She’d never seen a Santa suit used in quite that way. Red velvet trimmed in white flowed out from beneath the rear end of the four-wheel-drive pickup stuck in the snow miles from the main road. Either the occupant of the cab failed to bring along a shovel and had turned to more creative means of freeing his vehicle from the shallow ditch—or he’d just run over Kris Kringle.
A string of expletives describing exactly how the driver felt about the sudden snowstorm that had hit the High Sierra hard and fast carried over the whirring of the spinning tire. Finally he cut the engine, and with one last four-letter comment, got out and slammed the truck door.
“Kitty litter works a heck of a lot better than a Santa suit.”
A tall man wearing a dark green down jacket and a knit hat rocked to a stop and pressed a gloved hand to his chest. “Good God, give me a heart attack. Where did you come from?”
Shay eyed him up and down. Broad shoulders and a wide chest sure filled out the jacket. She was no wimp when it came to self-defense but guessed this guy could take her down in a heartbeat. If he could catch her. Still, despite the swearing—and she didn’t blame him considering the circumstances—his deep blue eyes reflected an even temper. She was pretty sure the ax tossed on top of the noble fir in the bed of the truck had only been used on the tree and not the former owner of the red suit.
She glided closer on her cross country skis. “I was heading home from visiting friends when I heard you yelling to wake the dead. I figured someone needed help.”
His cheeks colored as he blew out a puff of breath in the frosty air. “Sorry about the language. I was a little frustrated.” Plowing through knee deep snow, he rounded the back of the truck and held out a hand. “I’m Fritz, by the way, Fritz Erickson.”
After dropping her pole, she gripped the gloved hand as best she could through her mitten and gave it a firm shake. “Shay Ballard.”
“Nice to meet you, Shay. I don’t suppose you have any kitty litter in your backpack.”
She grinned. “Afraid not. A thermos of hot spiced cider and Christmas cookies aren’t going to be much help, but I do have a suggestion. If we cut some tree bows to place beneath the tire, they might work better for traction than the Santa jacket.”
“I’m willing to try anything at this point. The suit was a last ditch effort after everything else failed.” He lifted one shoulder. “I knew I was taking a risk using this track when it started to snow, but I saw the perfect tree out here when I was visiting last summer.” Even teeth flashed in a smile. “Live and learn. The ultimate Christmas tree might cost me a frigid night spent in the wilderness.”
“I could always come back to get you with a second pair of skis, but I think this method will work if I drive and you push.”
“I’m willing to try anything once.” Hefting the ax, he cut branches from a nearby pine tree. After she pulled out the red jacket and tossed it in the truck bed, he spread the boughs beneath the rear tire.
“Maybe place a few more limbs in front of the tire to get some momentum onto firmer ground. Looks to me like you just got too close to the edge of the road and slipped over the side. The new snow is only about eight inches deep, but there’s a layer of ice at the bottom of that ditch.”
“Figures.” Fritz crawled out from beneath the truck and jerked off his hat to run a hand through pale blond hair before wiping melting snowflakes from lean, tanned cheeks. “A blast of wind sent snow cascading across my windshield, and for a moment I couldn’t see where I was going. I guess it would have been smarter to stop.” He raised one brow. “Ready?”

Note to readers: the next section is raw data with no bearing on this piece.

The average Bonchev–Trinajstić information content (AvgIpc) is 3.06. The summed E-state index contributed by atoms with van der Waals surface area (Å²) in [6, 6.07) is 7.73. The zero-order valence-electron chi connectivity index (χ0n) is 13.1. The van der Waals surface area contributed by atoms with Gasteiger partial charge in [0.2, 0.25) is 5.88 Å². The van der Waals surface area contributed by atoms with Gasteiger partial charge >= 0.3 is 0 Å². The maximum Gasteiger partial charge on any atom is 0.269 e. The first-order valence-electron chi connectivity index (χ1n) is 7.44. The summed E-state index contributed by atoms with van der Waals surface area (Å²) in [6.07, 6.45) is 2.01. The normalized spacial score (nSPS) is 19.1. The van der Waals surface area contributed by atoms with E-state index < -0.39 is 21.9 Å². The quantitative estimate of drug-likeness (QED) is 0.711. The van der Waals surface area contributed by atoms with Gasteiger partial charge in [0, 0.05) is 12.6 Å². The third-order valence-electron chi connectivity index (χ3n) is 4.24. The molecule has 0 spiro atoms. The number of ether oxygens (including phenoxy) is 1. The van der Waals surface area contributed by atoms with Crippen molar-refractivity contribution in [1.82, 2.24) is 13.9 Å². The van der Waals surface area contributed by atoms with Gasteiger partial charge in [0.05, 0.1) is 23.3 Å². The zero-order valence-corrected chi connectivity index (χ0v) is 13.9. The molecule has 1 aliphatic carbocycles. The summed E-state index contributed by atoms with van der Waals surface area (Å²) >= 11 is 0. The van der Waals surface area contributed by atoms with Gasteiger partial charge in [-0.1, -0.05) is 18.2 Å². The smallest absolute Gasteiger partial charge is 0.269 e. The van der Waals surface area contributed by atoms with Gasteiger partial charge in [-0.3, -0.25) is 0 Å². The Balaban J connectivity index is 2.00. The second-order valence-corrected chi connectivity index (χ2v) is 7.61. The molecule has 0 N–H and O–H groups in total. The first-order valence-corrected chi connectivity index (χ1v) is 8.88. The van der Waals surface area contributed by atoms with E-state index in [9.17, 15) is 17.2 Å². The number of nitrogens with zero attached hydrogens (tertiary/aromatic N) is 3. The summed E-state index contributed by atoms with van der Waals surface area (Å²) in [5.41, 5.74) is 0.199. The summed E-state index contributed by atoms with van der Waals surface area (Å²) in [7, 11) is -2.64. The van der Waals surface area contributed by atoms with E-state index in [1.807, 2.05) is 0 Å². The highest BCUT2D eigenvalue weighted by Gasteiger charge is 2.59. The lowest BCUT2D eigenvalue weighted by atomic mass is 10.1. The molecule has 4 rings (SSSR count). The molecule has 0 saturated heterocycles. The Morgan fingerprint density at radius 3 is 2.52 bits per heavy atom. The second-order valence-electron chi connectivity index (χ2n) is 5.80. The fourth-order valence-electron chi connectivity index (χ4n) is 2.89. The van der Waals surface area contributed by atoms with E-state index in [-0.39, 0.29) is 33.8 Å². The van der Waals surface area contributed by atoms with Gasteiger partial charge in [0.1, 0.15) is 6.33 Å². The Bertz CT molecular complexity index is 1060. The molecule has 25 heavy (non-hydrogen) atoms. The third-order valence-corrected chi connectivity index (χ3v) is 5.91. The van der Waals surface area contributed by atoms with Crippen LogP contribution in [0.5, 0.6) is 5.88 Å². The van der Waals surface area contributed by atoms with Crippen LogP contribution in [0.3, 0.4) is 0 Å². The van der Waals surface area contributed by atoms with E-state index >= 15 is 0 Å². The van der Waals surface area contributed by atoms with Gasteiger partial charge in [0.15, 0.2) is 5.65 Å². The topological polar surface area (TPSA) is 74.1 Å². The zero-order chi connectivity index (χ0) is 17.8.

With those piercing blue eyes topped by a wide brow and hair the color of champagne, he resembled a Norse God. She’d be willing to bet beneath the layers of clothing, he was sporting a physique his Viking ancestors would have killed for.
“Oh, right.” Her face heated despite the chilly temperature as she snapped out of her skis and leaned them against a tree along with her poles then crossed to the cab. “I’ll ease the truck forward while you push.”
After starting the engine, she gave the truck a little gas then let off the accelerator, trying to create a rocking motion. When the spinning tire caught on the branches, she pressed harder, and the pickup lunged forward. Driving a few yards farther to make sure she was back on the road, she eased to a stop then glanced in the rearview mirror. A laughing snort escaped as Fritz picked himself up off the ground. He was caked in snow from the knit cap all the way down to a pair of sturdy boots.
Leaving the engine idling, she climbed out. “What happened?”
“I was pushing so hard I fell face first when the truck jerked forward.”
He glanced up from brushing off his jacket. “I’m not. You saved me from a long, cold night.” His gloved hands wiped down the sides of his jeans. “Uh, can I give you a lift home? It’s starting to get dark, and the snow’s falling faster again.”
Long shadows from the towering evergreens blended with the encroaching darkness. Though it couldn’t be much past four, with the heavy cloud cover she’d be lucky to make it back to her cabin before the last of the daylight faded. “Thanks, I’d appreciate that.”
He strode closer. “Just so you know, I’m not an ax murderer or anything. Getting into a car with a stranger in the middle of nowhere isn’t exactly smart, but—”
Shay held up a hand. “I’m not worried.”
She shook her head. “Nope.”
“Why not?” He sounded almost offended.
A little smile curled her lips. “Because it suddenly occurred to me I know who you are.”
“You do?”“Sure. You’re my date for Christmas Eve.”
Hope you'll stop by tomorrow for Part Two of Christmas Destiny!